Distinguished Lecture with Professor Timothy Moss and Award for Outstanding Student Project

Together with SFB MAKI emergenCITY invites you to the Distinguished Lecture with Professor Timothy Moss from Humboldt University of Berlin on November 7th. Professor Moss will give a lecture on “Past-Proofing Infrastructural Futures”. As part of the event, emergenCITY will award a prize to two students for outstanding achievements in an emergenCITY-related course of the bachelor’s degree program in Mechanical Engineering.

  • Date: 11/07/2022; 4:15 – 5:30 p.m.
  • Lecture: “Past-Proofing Infrastructural Futures” & Award ceremony: best student project “Grundlagen der Digitalisierung”
  • Speaker: Prof. Timothy Moss, Humboldt-Universität of Berlin
  • Zoom Event
Distinguished Lecture with Professor Timothy Moss

Professor Moss is a Senior Researcher at the Integrative Research Institute on Transformations of Human-Environment Systems (IRI THESys) at Humboldt University of Berlin and Honorary Professor at the Leibniz University Hannover. His research combines historical studies of infrastructure with contemporary debates of sociotechnical and urban transitions. He uses the analysis of past infrastructural developments as a source for historical contextualization and critical reflection of current developments in networked critical infrastructures. He is particularly interested in energy and water infrastructures and the multiple geographies, power relations, and socio-materialities associated with them.

In his lecture, Professor Moss will address the issue of future-proofing critical infrastructures using knowledge of the past. As in arguments about the existential challenges of our time, the focus is too often only on the future: Debates about climate, environmental, and societal crises focus on anxiety over what is to come and, at the same time, optimism around human-driven solutions. To many observers, indeed, the past is part of the problem, rather than the solution. In his talk, Professor Moss invites us to question our dismissive approach to the past. Using the case of infrastructure as an example, he will show how history can be mobilized as a resource of experience to overcome current challenges. For this, Moss says, has the great potential to challenge prevalent assumptions, provide instructive analogies, reveal alternative pathways or unpack earlier critical junctures.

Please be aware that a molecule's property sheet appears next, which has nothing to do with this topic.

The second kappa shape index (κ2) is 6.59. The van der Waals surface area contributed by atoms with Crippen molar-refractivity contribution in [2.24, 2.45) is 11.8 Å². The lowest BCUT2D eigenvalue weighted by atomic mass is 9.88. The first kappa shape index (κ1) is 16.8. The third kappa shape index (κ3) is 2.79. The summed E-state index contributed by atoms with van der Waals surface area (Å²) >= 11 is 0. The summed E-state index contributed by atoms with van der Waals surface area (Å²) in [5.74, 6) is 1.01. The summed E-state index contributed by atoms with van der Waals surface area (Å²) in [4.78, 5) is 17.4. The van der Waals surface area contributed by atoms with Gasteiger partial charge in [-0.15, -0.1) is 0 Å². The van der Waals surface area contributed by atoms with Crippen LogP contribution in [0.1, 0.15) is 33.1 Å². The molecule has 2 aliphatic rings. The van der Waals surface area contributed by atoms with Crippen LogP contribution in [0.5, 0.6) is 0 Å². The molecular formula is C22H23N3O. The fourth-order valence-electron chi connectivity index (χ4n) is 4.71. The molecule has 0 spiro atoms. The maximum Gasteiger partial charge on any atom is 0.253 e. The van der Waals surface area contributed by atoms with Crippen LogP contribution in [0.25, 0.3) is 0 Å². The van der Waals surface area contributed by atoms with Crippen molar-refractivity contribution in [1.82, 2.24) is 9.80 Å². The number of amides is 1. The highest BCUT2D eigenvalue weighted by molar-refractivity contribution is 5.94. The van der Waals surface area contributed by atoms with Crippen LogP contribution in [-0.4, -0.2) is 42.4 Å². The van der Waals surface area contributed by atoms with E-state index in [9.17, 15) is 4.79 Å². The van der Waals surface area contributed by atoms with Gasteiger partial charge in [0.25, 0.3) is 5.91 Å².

Honoring the best student project on the topic of water supply in the event of a crisis

Following Professor Moss’ lecture, the award ceremony for the best student project in the course “Fundamentals of Digitalisation” from the Bachelor’s program Mechanical Engineering – Sustainable Engineering will take place. The prize will be awarded to two students for their outstanding performance in a project work created with a dataset from emergenCITY.

Since last semester, research and teaching go hand in hand between the Bachelor Mechanical Engineering – Sustainable Engineering and emergenCITY. The exam requirement for the new course for first-year students consisted of a programming project to analyze a dataset on demand satisfaction achieved by the water distribution system in the face of large movements of the urban population caused by critical events. This dataset came from the emergenCITY publication in the journal Water “Water Distribution in a Socio-Technical System: Resilience Assessment for Critical Events Causing Demand Relocation” by Kevin Logan, Michaela Leštáková, Nadja Thiessen, Jens Ivo Engels, and Peter Pelz. The task was to write a code to read in the data, check their validity, process them, and visualize the results. A special focus of the project was on methods of research data management such as versioning of software and standardized code documentation. In the course, students learn fundamental digital and data literacy as well as FAIR (findable, accessible, interoperable, reusable) data management in engineering sciences. In addition, they were able to directly experience what mechanical engineering has to do with infrastructure through the practical research example. The best student project of this great example for the unity of research and teaching will now be awarded.